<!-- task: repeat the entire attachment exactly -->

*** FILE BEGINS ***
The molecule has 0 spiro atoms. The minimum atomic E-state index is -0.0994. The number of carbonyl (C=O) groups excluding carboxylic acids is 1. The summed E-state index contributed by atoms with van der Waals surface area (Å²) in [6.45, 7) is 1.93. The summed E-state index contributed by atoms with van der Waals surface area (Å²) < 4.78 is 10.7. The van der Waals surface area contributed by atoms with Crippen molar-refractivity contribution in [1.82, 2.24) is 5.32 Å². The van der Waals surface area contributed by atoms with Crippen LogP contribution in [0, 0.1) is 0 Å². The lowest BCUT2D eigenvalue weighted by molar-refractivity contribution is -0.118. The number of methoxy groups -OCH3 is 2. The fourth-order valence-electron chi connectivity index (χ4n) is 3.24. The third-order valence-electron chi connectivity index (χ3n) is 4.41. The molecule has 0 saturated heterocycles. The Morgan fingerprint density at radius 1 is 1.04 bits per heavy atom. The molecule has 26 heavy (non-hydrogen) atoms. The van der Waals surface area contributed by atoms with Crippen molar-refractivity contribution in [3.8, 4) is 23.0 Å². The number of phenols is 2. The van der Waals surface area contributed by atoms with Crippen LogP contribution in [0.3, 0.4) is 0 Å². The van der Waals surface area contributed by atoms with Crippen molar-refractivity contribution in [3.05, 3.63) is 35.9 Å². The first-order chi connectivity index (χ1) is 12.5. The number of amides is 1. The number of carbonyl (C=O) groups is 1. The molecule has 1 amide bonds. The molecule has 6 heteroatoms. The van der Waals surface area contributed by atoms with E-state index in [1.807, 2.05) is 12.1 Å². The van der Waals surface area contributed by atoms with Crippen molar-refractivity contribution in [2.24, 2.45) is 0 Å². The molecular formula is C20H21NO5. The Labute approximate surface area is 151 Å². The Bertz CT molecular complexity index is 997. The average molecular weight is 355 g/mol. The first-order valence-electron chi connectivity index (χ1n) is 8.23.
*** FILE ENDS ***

The molecule has 0 spiro atoms. The minimum atomic E-state index is -0.0994. The number of carbonyl (C=O) groups excluding carboxylic acids is 1. The summed E-state index contributed by atoms with van der Waals surface area (Å²) in [6.45, 7) is 1.93. The summed E-state index contributed by atoms with van der Waals surface area (Å²) < 4.78 is 10.7. The van der Waals surface area contributed by atoms with Crippen molar-refractivity contribution in [1.82, 2.24) is 5.32 Å². The van der Waals surface area contributed by atoms with Crippen LogP contribution in [0, 0.1) is 0 Å². The lowest BCUT2D eigenvalue weighted by molar-refractivity contribution is -0.118. The number of methoxy groups -OCH3 is 2. The fourth-order valence-electron chi connectivity index (χ4n) is 3.24. The third-order valence-electron chi connectivity index (χ3n) is 4.41. The molecule has 0 saturated heterocycles. The Morgan fingerprint density at radius 1 is 1.04 bits per heavy atom. The molecule has 26 heavy (non-hydrogen) atoms. The van der Waals surface area contributed by atoms with Crippen molar-refractivity contribution in [3.8, 4) is 23.0 Å². The number of phenols is 2. The van der Waals surface area contributed by atoms with Crippen LogP contribution in [0.3, 0.4) is 0 Å². The van der Waals surface area contributed by atoms with Crippen molar-refractivity contribution in [3.05, 3.63) is 35.9 Å². The first-order chi connectivity index (χ1) is 12.5. The number of amides is 1. The number of carbonyl (C=O) groups is 1. The molecule has 1 amide bonds. The molecule has 6 heteroatoms. The van der Waals surface area contributed by atoms with E-state index in [1.807, 2.05) is 12.1 Å². The van der Waals surface area contributed by atoms with Crippen molar-refractivity contribution in [2.24, 2.45) is 0 Å². The molecular formula is C20H21NO5. The Labute approximate surface area is 151 Å². The Bertz CT molecular complexity index is 997. The average molecular weight is 355 g/mol. The first-order valence-electron chi connectivity index (χ1n) is 8.23.